On October 31, 2022, Judge Florence Pan, now on the D.C. Circuit but sitting by designation in the District Court of the District of Columbia, delivered a “treat” to the Department of Justice (DOJ) and a “trick” to Penguin Random House by blocking its $2.18 billion purchase of rival publisher Simon & Schuster.  The opinion, which was released on November 7, 2022, represents a comprehensive endorsement of the DOJ’s monopsony theory of the case and a complete rejection of the defendants’ counterarguments.  After a string of defeats, the case marks the first win for the DOJ under the Biden administration in a litigated merger challenge.

Continue Reading DOJ Blocks the Penguin/Simon & Schuster Deal:  A Signature Antitrust Win for the Biden Administration

Last month, the U.S. Department of Justice’s (DOJ) Antitrust Division announced that seven directors from the boards of five companies resigned in response to concerns that the directors’ roles violated the prohibition against interlocking directorates under Section 8 of the Clayton Act.1  These resignations follow previous statements by the DOJ that it intended

A federal district court in Colorado last week handed the Department of Justice (DOJ) its second victory in its fight to criminally prosecute allegedly unlawful labor agreements, holding that alleged non-solicitation (or “no poach”) agreements among the defendants and their competitors constituted per se violations of Section 1 of the Sherman Act.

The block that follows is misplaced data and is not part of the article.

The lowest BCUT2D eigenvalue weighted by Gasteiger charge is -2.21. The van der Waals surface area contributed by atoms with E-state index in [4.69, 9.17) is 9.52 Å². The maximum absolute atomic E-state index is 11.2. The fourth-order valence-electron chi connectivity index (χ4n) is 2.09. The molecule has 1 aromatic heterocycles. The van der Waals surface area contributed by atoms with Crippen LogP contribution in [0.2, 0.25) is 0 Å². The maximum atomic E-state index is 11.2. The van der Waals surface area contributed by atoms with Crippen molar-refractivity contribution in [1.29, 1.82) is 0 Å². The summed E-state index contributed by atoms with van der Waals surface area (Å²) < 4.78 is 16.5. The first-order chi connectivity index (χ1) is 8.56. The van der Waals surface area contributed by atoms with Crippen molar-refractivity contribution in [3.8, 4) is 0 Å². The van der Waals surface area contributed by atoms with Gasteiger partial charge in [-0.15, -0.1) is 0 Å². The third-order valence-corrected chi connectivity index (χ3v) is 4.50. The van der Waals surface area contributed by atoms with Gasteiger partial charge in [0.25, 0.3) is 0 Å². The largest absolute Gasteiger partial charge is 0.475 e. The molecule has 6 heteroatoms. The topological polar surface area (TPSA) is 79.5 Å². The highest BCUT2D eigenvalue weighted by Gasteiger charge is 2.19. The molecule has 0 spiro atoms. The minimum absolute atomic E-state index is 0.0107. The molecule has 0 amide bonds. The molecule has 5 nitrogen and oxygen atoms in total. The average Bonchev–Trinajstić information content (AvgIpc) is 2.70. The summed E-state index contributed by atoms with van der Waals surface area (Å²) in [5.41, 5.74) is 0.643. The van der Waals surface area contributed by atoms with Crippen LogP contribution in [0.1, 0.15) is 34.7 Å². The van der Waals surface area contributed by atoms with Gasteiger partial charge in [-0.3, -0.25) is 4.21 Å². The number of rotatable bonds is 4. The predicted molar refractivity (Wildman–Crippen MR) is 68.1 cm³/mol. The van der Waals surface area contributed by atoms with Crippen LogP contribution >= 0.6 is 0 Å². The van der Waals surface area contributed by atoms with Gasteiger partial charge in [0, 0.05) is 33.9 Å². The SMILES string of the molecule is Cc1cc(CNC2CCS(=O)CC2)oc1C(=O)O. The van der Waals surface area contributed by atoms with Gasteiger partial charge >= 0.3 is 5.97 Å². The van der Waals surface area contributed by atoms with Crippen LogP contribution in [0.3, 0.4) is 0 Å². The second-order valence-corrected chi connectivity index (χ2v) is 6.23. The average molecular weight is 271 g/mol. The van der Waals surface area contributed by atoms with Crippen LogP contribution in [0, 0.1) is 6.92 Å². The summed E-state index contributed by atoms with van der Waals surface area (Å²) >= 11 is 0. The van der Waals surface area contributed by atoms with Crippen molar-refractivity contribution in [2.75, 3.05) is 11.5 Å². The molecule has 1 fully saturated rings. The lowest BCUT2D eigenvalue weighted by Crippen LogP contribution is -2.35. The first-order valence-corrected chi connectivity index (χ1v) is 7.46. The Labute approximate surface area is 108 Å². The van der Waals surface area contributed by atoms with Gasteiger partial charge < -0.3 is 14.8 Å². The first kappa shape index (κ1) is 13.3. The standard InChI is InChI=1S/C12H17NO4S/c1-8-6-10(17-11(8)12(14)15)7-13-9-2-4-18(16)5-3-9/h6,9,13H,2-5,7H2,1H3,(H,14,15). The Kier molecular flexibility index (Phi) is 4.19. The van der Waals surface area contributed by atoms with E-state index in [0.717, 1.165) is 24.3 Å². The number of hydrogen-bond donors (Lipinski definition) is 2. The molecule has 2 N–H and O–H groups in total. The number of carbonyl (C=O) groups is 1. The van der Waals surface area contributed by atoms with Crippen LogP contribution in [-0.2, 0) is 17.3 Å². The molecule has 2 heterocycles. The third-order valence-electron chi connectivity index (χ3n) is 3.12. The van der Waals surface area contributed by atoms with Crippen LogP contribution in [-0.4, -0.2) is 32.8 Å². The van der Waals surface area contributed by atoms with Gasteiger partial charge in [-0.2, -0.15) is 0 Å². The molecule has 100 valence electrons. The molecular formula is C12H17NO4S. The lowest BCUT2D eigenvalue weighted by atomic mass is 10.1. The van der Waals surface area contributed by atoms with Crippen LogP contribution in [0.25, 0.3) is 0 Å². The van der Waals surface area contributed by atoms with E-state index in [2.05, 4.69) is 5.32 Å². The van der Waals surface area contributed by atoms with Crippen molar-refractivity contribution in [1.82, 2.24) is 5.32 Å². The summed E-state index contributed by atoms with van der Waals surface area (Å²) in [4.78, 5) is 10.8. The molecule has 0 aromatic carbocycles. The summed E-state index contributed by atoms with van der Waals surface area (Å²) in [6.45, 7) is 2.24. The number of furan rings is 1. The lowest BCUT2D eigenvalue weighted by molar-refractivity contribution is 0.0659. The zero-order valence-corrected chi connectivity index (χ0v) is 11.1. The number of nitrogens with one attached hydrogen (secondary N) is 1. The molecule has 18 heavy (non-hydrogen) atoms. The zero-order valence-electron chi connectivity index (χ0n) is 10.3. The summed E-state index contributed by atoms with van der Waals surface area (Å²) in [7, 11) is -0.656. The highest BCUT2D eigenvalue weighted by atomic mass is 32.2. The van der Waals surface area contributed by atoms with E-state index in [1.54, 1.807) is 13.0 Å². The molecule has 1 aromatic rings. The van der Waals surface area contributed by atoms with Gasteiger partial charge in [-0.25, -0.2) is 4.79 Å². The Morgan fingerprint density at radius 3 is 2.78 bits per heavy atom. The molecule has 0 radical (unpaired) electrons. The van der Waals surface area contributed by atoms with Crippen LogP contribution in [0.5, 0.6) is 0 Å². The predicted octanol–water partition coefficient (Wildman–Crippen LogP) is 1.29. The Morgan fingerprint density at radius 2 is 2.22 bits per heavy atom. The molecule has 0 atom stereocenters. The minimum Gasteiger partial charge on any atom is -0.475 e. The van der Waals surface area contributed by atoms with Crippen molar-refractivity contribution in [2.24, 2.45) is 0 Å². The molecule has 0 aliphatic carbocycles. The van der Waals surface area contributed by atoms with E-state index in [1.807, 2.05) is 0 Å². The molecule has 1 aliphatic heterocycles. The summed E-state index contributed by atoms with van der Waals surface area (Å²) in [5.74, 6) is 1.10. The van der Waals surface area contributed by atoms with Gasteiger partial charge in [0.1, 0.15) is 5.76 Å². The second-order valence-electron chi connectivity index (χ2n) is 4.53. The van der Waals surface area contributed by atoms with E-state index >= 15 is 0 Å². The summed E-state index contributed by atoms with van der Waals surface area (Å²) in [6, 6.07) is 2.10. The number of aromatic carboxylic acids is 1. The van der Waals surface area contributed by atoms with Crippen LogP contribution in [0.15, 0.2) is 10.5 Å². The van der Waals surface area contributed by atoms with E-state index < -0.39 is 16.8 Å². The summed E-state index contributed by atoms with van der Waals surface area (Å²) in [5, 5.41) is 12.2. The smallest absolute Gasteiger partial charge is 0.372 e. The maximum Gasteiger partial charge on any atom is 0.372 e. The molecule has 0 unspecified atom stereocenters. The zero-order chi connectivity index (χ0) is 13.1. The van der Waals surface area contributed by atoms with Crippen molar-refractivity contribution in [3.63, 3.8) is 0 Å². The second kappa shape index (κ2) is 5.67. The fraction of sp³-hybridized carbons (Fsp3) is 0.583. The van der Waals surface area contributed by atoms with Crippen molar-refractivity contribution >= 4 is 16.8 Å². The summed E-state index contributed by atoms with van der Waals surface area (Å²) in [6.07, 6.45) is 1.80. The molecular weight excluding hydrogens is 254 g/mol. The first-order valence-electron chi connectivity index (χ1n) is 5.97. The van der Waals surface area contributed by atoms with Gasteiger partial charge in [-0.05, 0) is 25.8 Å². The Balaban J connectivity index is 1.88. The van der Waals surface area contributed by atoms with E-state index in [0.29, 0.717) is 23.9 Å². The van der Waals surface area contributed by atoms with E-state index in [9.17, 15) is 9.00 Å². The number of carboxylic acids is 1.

The ruling is

One year after the first criminal indictment for wage-fixing, a Texas federal district court has ruled that an agreement to fix wages is a per se violation of Section 1 of the Sherman Act.

While over the last century the Supreme Court and lower federal courts have developed a robust body of case law interpreting

Steptoe’s Antitrust practice hosted a complimentary webinar on antitrust enforcement in the Biden administration. Click here to access the recording. 

During the webinar, the team compared and contrasted enforcement priorities and actions from the Trump administration with the positions the Biden administration might take that are informed by campaign proposals and actions so far. The

As we predicted in Steptoe’s client webinar last week on “Antitrust Enforcement in the Biden Administration – What We Know from The First 100 Days,” on April 22, 2021 the US Supreme Court put an end to the Federal Trade Commission’s (FTC) longstanding practice under § 13(b) of the FTC Act of seeking disgorgement or restitution orders in cases brought by the agency in federal courts.

Continue Reading Supreme Court: FTC May Not Seek Restitution Directly in Federal Court

This month has so far seen two significant actions taken by the Department of Justice (DOJ) Antitrust Division (Antitrust Division) on wage-fixing and no-poach litigation and enforcement matters, which has shed additional light in an enforcement area that has needed it. Over the last few weeks, the Antitrust Division both served up its first indictment in a criminal wage-fixing case, and filed an amicus brief in a “no-poach” case to clarify its view of how the law should be interpreted relating to franchise agreements.
Continue Reading A Busy Month for DOJ on No-Poach/Wage-Fixing Enforcement Front